Fig. 1: Network Architecture. The communication and decision are functions of the individual agents. The whole diagram represents the entire distributed policy across all agents.

Using multi-layer perceptron (

MLP) and permutation invariant neural network (PIN) components, we can impose structure on the network such that it satisfies the properties of Sec. III by construction. An MLP with layers is a composition of affine functions

, each except the last one followed by a nonlinear activation function

, so that:

where are the affine function parameters to be optimized, and

is a fixed function which we choose to be a rectified linear unit (ReLU) or leaky rectified linear unit (Leaky ReLU)

[22]. The MLP is a fixed-to-fixed

function that takes in a vector of fixed size, and outputs a vector of fixed size. More structured architectures can be constructed by assigning some of the parameters beforehand, for example setting a specific weight and bias to be 0 in order to remove a connection, or by sharing weights across or between layers.

The PIN [19] is a neural network that takes as input a set of instances and outputs a vector of fixed size. A PIN consists of two MLPs , arranged in the form , where the input is a set . The PIN thus destroys the ordering in the set through the summation operation. In addition, due to weight sharing, it is a variable-to-fixed neural network, since the same MLP is applied to each instance .

Fig. 1 depicts an architecture that obeys the properties highlighted in Sec. III, and can be easily shattered to obtain the communication and action functions and for each agent. The colored blocks on the top of Fig. 1 depict the sub-network for a single agent. It consists of PINs in order to handle types of permutation invariance: action function is permutation invariant to communications and agents; and communication function is permutation invariant to the objects. Within each PIN, there are MLPs, thus our architecture consists of modules, with each module shown to have a different color. These modules are replicated for each agent in the team to form the distributed policy , represented by the entire diagram. This replication process enforces both the homogeneity in the agents, as well as the variable size property of the distributed policy.

The composition of these modular blocks leads to natural interpretation for each module. The first module is an MLP , called the perception module, and the second module is an MLP called the communication encoder module. The perception module is responsible for perceiving the world and processing it into some meaningful information called a perception feature , and the communication encoder module takes and computes the communication to be transmitted.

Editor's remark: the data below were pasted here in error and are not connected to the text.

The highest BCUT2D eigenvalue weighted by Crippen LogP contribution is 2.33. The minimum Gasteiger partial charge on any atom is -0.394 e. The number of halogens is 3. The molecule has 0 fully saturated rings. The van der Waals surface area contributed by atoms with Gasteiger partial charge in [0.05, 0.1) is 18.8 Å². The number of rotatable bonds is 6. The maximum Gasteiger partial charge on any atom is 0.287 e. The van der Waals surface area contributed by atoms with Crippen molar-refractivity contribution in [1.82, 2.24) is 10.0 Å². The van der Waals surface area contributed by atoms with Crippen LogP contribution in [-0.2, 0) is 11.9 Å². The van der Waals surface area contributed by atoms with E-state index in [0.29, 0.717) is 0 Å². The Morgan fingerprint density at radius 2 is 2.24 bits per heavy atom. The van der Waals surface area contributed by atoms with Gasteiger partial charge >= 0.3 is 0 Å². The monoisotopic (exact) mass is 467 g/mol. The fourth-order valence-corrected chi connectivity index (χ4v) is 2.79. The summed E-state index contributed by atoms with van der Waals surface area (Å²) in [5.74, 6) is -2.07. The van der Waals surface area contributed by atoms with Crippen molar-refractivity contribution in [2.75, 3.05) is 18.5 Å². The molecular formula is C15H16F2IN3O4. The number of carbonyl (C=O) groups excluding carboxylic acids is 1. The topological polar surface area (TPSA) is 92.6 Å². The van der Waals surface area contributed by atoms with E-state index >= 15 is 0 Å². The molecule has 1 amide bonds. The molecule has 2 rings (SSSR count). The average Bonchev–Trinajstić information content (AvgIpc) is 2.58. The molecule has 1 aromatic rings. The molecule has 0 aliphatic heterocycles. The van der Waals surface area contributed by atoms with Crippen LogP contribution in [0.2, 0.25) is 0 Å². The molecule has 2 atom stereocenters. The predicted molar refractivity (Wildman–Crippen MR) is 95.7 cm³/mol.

Usually, we want to impose permutation invariance to certain parts of the observations, for example to semantic objects in the environment, but not other parts such as position or velocity information, i.e. . As a result, our perception module consists of two sub-network MLPs, and , where processes the object information we want to be invariant to, and processes other inputs. The perception feature is then the concatenation of the outputs of these two sub-networks , and the composition is a PIN that computes the communication and is invariant to the objects.

These communication functions are then run on every agent in the team, to get the set of communications . These communications are one of the most fundamental components of the neural network, as they represent the actual messages that will be sent between the agents of the teams. The width of these messages, i.e. the size of the message vector, should be small, since transmitting large messages is not desirable. As a result, they represent a bottleneck layer that is a compressed representation of the perceived information.

The third module is an MLP , called the communication decoder module that takes in the set of communications from the team and outputs a decoded feature . The fourth module is an MLP , called the decision module. The action function is then computed , and is a PIN that is permutation invariant to the communications, and as a result, the agents.

These action functions are run on every agent in the team to get the set of individual actions . is computed by aggregating these individual actions into a set . This aggregation procedure ensures that the network is permutation equivariant to the agents, as swapping the order of input of the agents will correspondingly swap the output actions.